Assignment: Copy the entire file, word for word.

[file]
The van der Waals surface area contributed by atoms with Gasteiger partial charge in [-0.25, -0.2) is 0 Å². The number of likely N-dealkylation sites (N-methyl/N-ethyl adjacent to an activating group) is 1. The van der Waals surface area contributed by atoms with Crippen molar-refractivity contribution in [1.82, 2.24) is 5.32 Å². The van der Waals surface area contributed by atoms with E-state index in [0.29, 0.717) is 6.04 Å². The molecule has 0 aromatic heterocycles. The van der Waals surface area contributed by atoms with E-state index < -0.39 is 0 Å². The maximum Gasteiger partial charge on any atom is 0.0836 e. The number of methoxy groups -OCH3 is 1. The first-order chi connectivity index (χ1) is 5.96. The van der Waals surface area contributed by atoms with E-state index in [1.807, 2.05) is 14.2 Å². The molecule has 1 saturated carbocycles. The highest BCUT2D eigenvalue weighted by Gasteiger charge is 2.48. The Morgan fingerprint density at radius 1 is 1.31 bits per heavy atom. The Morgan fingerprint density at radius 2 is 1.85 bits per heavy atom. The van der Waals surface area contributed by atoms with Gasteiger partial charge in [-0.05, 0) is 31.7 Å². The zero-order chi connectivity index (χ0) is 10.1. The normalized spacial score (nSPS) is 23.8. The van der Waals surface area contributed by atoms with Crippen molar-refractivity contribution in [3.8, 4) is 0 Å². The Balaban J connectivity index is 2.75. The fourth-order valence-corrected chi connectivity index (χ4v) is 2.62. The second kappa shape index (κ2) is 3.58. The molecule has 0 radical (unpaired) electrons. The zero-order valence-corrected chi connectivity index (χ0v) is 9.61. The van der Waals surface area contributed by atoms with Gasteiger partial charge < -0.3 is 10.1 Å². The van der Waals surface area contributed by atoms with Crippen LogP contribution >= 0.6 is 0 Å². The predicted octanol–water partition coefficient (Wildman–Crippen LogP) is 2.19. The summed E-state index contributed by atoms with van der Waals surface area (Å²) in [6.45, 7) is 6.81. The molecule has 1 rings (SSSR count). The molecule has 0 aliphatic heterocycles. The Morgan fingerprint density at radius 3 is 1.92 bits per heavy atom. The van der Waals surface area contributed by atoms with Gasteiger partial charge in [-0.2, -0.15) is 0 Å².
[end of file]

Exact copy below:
The van der Waals surface area contributed by atoms with Gasteiger partial charge in [-0.25, -0.2) is 0 Å². The number of likely N-dealkylation sites (N-methyl/N-ethyl adjacent to an activating group) is 1. The van der Waals surface area contributed by atoms with Crippen molar-refractivity contribution in [1.82, 2.24) is 5.32 Å². The van der Waals surface area contributed by atoms with E-state index in [0.29, 0.717) is 6.04 Å². The molecule has 0 aromatic heterocycles. The van der Waals surface area contributed by atoms with E-state index < -0.39 is 0 Å². The maximum Gasteiger partial charge on any atom is 0.0836 e. The number of methoxy groups -OCH3 is 1. The first-order chi connectivity index (χ1) is 5.96. The van der Waals surface area contributed by atoms with E-state index in [1.807, 2.05) is 14.2 Å². The molecule has 1 saturated carbocycles. The highest BCUT2D eigenvalue weighted by Gasteiger charge is 2.48. The Morgan fingerprint density at radius 1 is 1.31 bits per heavy atom. The Morgan fingerprint density at radius 2 is 1.85 bits per heavy atom. The van der Waals surface area contributed by atoms with Gasteiger partial charge in [-0.05, 0) is 31.7 Å². The zero-order chi connectivity index (χ0) is 10.1. The normalized spacial score (nSPS) is 23.8. The van der Waals surface area contributed by atoms with Crippen molar-refractivity contribution in [3.8, 4) is 0 Å². The Balaban J connectivity index is 2.75. The fourth-order valence-corrected chi connectivity index (χ4v) is 2.62. The second kappa shape index (κ2) is 3.58. The molecule has 0 radical (unpaired) electrons. The zero-order valence-corrected chi connectivity index (χ0v) is 9.61. The van der Waals surface area contributed by atoms with Gasteiger partial charge < -0.3 is 10.1 Å². The van der Waals surface area contributed by atoms with Crippen LogP contribution >= 0.6 is 0 Å². The predicted octanol–water partition coefficient (Wildman–Crippen LogP) is 2.19. The summed E-state index contributed by atoms with van der Waals surface area (Å²) in [6.45, 7) is 6.81. The molecule has 1 rings (SSSR count). The molecule has 0 aliphatic heterocycles. The Morgan fingerprint density at radius 3 is 1.92 bits per heavy atom. The van der Waals surface area contributed by atoms with Gasteiger partial charge in [-0.2, -0.15) is 0 Å².